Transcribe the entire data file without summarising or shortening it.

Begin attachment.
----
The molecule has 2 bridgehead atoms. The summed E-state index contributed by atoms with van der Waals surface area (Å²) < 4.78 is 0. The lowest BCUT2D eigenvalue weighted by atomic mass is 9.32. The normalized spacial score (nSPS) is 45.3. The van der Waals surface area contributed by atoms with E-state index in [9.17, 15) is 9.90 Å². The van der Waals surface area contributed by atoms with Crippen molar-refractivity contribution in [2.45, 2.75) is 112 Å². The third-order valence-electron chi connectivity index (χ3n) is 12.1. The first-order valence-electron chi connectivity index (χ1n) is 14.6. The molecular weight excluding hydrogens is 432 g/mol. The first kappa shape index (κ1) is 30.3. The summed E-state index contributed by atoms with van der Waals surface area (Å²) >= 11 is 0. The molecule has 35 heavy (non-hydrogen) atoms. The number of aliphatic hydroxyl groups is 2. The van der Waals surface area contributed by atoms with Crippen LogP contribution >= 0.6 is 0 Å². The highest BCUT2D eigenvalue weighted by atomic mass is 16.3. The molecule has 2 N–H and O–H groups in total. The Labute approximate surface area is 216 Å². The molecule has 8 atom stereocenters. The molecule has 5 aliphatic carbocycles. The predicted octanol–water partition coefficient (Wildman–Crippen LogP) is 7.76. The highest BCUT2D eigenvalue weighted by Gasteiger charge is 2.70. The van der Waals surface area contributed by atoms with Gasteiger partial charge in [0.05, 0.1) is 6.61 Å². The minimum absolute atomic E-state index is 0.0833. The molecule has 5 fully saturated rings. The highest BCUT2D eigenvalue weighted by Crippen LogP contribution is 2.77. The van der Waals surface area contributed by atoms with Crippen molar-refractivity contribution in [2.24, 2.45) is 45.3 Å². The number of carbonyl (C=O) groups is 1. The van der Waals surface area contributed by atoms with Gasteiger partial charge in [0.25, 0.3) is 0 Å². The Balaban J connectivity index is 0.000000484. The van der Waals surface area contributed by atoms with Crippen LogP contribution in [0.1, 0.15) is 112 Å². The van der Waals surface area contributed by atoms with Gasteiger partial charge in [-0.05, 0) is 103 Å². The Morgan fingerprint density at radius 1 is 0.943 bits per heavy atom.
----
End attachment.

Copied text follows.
The molecule has 2 bridgehead atoms. The summed E-state index contributed by atoms with van der Waals surface area (Å²) < 4.78 is 0. The lowest BCUT2D eigenvalue weighted by atomic mass is 9.32. The normalized spacial score (nSPS) is 45.3. The van der Waals surface area contributed by atoms with E-state index in [9.17, 15) is 9.90 Å². The van der Waals surface area contributed by atoms with Crippen molar-refractivity contribution in [2.45, 2.75) is 112 Å². The third-order valence-electron chi connectivity index (χ3n) is 12.1. The first-order valence-electron chi connectivity index (χ1n) is 14.6. The molecular weight excluding hydrogens is 432 g/mol. The first kappa shape index (κ1) is 30.3. The summed E-state index contributed by atoms with van der Waals surface area (Å²) >= 11 is 0. The molecule has 35 heavy (non-hydrogen) atoms. The number of aliphatic hydroxyl groups is 2. The van der Waals surface area contributed by atoms with Crippen LogP contribution >= 0.6 is 0 Å². The highest BCUT2D eigenvalue weighted by atomic mass is 16.3. The molecule has 2 N–H and O–H groups in total. The Labute approximate surface area is 216 Å². The molecule has 8 atom stereocenters. The molecule has 5 aliphatic carbocycles. The predicted octanol–water partition coefficient (Wildman–Crippen LogP) is 7.76. The highest BCUT2D eigenvalue weighted by Gasteiger charge is 2.70. The van der Waals surface area contributed by atoms with Gasteiger partial charge in [0.05, 0.1) is 6.61 Å². The minimum absolute atomic E-state index is 0.0833. The molecule has 5 fully saturated rings. The highest BCUT2D eigenvalue weighted by Crippen LogP contribution is 2.77. The van der Waals surface area contributed by atoms with Crippen molar-refractivity contribution in [2.24, 2.45) is 45.3 Å². The number of carbonyl (C=O) groups is 1. The van der Waals surface area contributed by atoms with Gasteiger partial charge in [0.25, 0.3) is 0 Å². The Balaban J connectivity index is 0.000000484. The van der Waals surface area contributed by atoms with Crippen LogP contribution in [0.1, 0.15) is 112 Å². The van der Waals surface area contributed by atoms with Gasteiger partial charge in [-0.05, 0) is 103 Å². The Morgan fingerprint density at radius 1 is 0.943 bits per heavy atom.